Katharina Nordhofen (UoVienna, Austria)

Nordhofen, ivoryKatharina Nordhofen B.A. took up her studies in 2011 at the University of Heidelberg in European and Byzantine Art History, a disciplinary combination which led to a special interest in the contact points between Byzantium and medieval Western Europe and her final bachelor thesis with the title “Das Fremde im Eigenen. Zum Spektrum der Wiederverwendung byzantinischer Elfenbeinarbeiten auf ottonischen Buchhüllen”. Since winter term 2014 she is pursuing her Master’s degree in Art History, both European and Byzantine at the University of Vienna. Currently she is spending a research term in Rome as a preparation for her master’s thesis on the social, artistic and intellectual networks in 1520s Rome


More Than a Frame: Strategies of appropriation of Byzantine ivories on Ottonian book covers


Since late antiquity carved ivory triptychs with religious subjects were common diplomatic gifts or souvenirs from Constantinople for high-ranking western European visitors. Due to close relations between Byzantium and Ottonian Germany many of these objects were preserved in German church treasuries. But once these triptychs arrived in Ottonian Germany, none of them remained in its original form. They were dismantled, sometimes even sawed up, and used in new contexts as covers of liturgical books. In the past, scholars have interpreted this treatment of the triptychs as an expression of mere interest in the ivory material and an indifference to the images. In my studies I have tried to find a new and unprejudiced approach to the question of appropriation. It is essential to study the Byzantine ivory and the Ottonian framing together and on an equal footing in order to discover the new level of meaning they achieved in the process of appropriation.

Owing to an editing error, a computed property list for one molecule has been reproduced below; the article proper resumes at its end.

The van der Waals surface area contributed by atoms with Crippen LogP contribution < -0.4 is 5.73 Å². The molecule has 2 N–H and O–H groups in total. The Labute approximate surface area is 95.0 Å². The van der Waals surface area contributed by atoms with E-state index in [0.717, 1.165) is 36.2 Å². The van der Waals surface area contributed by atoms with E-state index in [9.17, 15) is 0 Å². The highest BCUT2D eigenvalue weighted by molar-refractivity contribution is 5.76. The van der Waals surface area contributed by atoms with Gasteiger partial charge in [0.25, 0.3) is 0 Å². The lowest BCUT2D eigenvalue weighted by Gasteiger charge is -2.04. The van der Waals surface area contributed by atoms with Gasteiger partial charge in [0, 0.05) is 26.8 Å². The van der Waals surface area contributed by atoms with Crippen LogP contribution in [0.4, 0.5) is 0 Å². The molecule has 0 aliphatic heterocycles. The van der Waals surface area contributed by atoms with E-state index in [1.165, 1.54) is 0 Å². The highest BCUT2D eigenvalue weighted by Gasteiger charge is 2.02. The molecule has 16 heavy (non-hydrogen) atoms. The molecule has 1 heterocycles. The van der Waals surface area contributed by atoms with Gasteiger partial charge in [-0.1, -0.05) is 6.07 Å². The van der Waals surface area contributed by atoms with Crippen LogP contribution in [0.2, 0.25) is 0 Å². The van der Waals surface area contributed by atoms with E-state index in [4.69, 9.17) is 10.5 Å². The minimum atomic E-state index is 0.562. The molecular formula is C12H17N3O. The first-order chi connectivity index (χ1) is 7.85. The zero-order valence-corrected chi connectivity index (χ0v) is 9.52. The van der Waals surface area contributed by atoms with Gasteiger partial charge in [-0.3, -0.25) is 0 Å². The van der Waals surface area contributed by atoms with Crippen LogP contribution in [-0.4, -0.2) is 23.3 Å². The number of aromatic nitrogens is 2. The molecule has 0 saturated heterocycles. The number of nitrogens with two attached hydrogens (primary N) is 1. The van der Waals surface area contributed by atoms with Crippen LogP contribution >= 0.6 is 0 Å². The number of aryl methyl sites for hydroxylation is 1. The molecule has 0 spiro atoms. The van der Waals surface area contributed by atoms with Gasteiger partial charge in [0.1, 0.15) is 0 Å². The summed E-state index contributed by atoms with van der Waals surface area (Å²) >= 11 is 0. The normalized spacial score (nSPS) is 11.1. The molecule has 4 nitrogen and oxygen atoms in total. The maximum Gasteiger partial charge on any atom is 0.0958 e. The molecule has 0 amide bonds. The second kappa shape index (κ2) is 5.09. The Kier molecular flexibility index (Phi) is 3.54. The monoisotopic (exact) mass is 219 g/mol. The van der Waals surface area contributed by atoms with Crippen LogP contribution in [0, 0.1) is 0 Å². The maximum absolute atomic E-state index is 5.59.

To demonstrate how broad the spectrum of reuse is, I would like to exemplify my observations with three examples, which represent various modes of appropriation. The first example demonstrates the complete aesthetic harmony between the Byzantine image and the Ottonian, more or less abstract, frame. The second exemplifies the complex efforts an Ottonian bishop undertook to make the most of a Byzantine image, incorporating it on multiple levels into a new work. And my final example will introduce a new category of appropriation, quite common in the corpus I have studied: the imitation.


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